ukraine

Economic priorities will trump politics as the crisis in the Ukraine unfolds, say BMO experts.

“The stakes…are substantially higher for Russia than they are for anybody else,” said Jack Ablin, CIO at BMO Private Bank in Chicago during a conference call. “[This] suggests military escalation is unlikely, even against the backdrop of the parallels between now and the appeasement of Hitler before World War II.” He adds Crimea’s parliamentary vote to join Russia was “pretty much a sham.”

Read: Could tough sanctions on Russia backfire?

The EU will likely extend a $15-billion loan package to the Ukraine, but probably won’t punish Russia.

“While they’re certainly at odds over this territory, they’re trading partners,” says Ablin. Russia is the EU’s third-largest trading partner; the EU is Russia’s largest.

The EU sends Russia machinery, autos, chemicals, pharmaceuticals and agricultural products. From Russia, the EU gets mainly raw materials with an emphasis on oil and gas. And 75% of Russia’s foreign direct investment comes from the EU, notes Ablin.

“The U.S. is also an interested party, but in the scheme of things a mildly interested party,” he suggests. “I think what we’re learning from this…is that politics and political structures take a backseat to economic issues, especially as all of the parties involved are part of the global supply chain.”

Albin says there needs to be a diplomatic solution, which may involve “pinpoint sanctions” on Russia. If trade between the EU and Russia collapses, it could create stagflation in Europe and prompt the U.S. to accelerate plans to export its abundant natural gas supplies. But that, he adds, would take years, not months.

Read: How to cope with inflation, deflation and stagflation

The key risk to commodities markets is a disruption of Russian natural gas flows through the Ukraine, says Randy Ollenberger, a Calgary based oil and gas analyst at BMO Capital Markets.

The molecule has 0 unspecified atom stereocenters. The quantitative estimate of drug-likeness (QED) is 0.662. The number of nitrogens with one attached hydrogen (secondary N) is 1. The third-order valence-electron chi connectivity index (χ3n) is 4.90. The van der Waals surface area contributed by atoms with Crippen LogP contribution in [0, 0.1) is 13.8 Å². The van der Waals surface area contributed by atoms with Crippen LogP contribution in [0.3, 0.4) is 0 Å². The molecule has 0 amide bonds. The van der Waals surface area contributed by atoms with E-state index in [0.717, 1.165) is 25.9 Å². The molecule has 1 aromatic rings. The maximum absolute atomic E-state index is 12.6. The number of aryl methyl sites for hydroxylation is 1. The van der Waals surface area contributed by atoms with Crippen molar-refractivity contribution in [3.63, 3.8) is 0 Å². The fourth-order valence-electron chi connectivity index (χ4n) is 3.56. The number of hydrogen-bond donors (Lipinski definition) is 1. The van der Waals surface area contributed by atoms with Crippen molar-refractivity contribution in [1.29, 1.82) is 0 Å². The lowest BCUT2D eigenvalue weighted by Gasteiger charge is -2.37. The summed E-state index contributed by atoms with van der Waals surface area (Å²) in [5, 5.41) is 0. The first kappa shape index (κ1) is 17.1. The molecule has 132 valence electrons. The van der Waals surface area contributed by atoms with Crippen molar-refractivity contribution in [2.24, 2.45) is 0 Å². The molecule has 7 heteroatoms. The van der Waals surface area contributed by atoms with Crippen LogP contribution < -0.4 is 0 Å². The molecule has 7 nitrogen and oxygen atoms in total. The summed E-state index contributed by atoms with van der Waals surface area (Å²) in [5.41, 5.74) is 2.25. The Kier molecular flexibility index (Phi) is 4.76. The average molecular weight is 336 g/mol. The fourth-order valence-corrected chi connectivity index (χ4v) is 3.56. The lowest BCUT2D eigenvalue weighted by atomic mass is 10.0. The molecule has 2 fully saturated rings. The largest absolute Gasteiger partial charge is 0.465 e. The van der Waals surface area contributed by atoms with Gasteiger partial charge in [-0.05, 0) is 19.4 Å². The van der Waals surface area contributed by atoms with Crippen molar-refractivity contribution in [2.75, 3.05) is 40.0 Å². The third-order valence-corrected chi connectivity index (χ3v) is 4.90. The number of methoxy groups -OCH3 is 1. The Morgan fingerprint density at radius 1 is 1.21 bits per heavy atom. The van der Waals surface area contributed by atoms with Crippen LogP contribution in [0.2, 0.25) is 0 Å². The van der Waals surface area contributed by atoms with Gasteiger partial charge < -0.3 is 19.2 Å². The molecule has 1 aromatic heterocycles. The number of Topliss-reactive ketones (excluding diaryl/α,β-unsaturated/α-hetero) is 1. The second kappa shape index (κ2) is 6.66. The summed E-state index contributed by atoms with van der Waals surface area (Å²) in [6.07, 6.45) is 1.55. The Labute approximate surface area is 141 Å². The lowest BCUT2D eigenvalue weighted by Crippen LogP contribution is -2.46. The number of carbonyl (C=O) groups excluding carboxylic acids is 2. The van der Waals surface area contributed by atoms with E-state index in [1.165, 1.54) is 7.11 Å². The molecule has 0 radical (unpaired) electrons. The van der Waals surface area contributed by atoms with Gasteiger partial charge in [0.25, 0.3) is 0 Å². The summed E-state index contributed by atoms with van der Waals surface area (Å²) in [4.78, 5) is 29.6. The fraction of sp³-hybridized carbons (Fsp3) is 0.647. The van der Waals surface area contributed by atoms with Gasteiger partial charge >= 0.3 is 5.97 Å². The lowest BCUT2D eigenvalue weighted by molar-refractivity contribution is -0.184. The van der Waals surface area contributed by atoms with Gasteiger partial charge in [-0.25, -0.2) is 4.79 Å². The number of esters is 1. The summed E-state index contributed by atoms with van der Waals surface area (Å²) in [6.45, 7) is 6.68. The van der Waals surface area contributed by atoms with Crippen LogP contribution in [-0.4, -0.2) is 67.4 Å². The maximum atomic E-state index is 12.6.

Russia’s the second-largest gas producer in the world, pumping out more than 57 billion cubic feet per day. Most of the gas the EU gets from Russia—40% of the bloc’s total demand—comes through the Ukraine. If a civil war erupts, those flows could slow, Ollenberger explains.

“The gas flowing through the Ukraine from Russia to Europe is worth [about] $100 million a day, so Russia won’t be keen to see any disruption in supplies, and Europe certainly isn’t keen to see disruption in gas supply coming out of Russia.”

At the moment, Europe has unusually high natural gas inventories, says Ollenberger. The winter heating season is ending, and unlike North America, the weather across the pond wasn’t so bad the last few months. The market’s betting there won’t be a disruption in supply; and if there is, it’ll be temporary and manageable thanks to Europe’s inventories, he explains. “Natural gas prices have actually been trending down in Europe and globally.”

And don’t expect a jolt on our side of the pond, either. “The North American natural gas market remains largely delinked from the global gas market, so we’re not really seeing any impact of the Ukraine crisis on North American gas prices.”

Read: Look abroad for strong energy plays

Originally published on Advisor.ca

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